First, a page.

I am back from a week in the land of no Internet access. I loved my time with the extended family, but truly, how does one survive in a world with no Wall Street Journal, one FM radio station, and 20 miles from the nearest manicurist? The highlight was driving into “town” one day and seeing a plethora of beefy country boys in their nice-fitting jeans. They all looked like they spent a lot of time hauling things around all day, though I bet none knew anything about healthcare IT. Next year I am voting for a Four Seasons somewhere (I love their towel boys.)

My best Christmas present is my 320GB external disk drive that I haven’t hooked up yet. Probably next was the 1000-page “World Without End” by Ken Follett. No healthcare IT references at all, though it is Oprah-approved.

I was pretty amused by the number of posts related to Meditech and their technology. To be fair, I should note that I am the one who introduced the MUMPS technology issue when asking if Meditech had difficulty finding employees with expertise in MUMPS (to which he pointed out that the current technology was not MUMPS.) I was a bit surprised by the passion my Meditech friend still had for his company. Whether or not you agree with his opinions on Meditech and its technology, my impression was he honestly believed in the company and their products. On one hand that is commendable, and certainly understandable. How could you stand by your company and its products and people for so long if you didn’t believe in them? On the other hand, it’s easy to get blinders on after a period of time. I know little about Meditech’s management but I hope they take time listening to the market (and not just their clients) since it appears the world views things differently than the Meditech folks.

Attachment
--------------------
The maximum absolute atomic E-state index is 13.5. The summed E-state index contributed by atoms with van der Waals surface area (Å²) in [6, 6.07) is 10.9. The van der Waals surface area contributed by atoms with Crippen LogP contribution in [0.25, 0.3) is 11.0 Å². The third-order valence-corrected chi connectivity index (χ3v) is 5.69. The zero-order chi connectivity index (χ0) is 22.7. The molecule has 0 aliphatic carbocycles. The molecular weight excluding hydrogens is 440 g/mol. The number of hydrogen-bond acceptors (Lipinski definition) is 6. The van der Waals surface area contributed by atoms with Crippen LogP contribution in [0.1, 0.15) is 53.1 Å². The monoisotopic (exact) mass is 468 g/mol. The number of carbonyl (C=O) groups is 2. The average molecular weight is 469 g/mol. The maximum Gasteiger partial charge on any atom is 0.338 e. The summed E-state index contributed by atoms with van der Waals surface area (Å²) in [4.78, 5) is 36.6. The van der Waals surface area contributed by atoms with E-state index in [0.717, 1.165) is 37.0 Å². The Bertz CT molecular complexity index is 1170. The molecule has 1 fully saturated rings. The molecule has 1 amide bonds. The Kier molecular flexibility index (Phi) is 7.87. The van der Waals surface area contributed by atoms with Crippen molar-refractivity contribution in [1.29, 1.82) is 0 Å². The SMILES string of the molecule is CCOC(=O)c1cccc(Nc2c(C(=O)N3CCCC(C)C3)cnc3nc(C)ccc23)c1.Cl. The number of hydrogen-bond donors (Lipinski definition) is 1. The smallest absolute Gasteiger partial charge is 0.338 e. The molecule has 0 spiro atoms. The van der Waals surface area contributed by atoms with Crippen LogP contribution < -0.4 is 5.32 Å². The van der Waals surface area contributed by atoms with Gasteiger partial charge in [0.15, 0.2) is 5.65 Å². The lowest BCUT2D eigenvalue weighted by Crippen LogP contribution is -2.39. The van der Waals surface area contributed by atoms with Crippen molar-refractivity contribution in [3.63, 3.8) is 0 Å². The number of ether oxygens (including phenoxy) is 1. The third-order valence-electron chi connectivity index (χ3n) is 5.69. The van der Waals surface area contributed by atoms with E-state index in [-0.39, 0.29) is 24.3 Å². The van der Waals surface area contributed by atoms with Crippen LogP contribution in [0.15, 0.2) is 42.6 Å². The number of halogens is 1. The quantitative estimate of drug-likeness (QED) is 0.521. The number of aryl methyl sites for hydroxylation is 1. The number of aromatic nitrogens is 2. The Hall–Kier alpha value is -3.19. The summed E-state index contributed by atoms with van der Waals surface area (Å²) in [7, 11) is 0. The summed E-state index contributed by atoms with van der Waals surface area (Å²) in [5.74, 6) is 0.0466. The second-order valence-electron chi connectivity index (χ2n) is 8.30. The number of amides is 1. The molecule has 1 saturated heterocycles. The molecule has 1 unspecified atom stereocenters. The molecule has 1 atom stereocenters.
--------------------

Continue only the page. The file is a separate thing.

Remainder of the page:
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Currently there is "1 comment" on this Article:

  1. RE: MGMA. Kiera Whitlock did an excellent job of describing MGMA (Medical Group Management Association). They are headquartered in Utah and are a great group of people to work with. I can speak to the activity of one of their “sectional”/regional groups. The MA/RI MGMA runs its own 3-day annual meeting and 4 other half-day seminars with local topics every year. My software vendor company keeps memberships in both the national and sectional MGMA organizations and we exhibit at the national conference every October.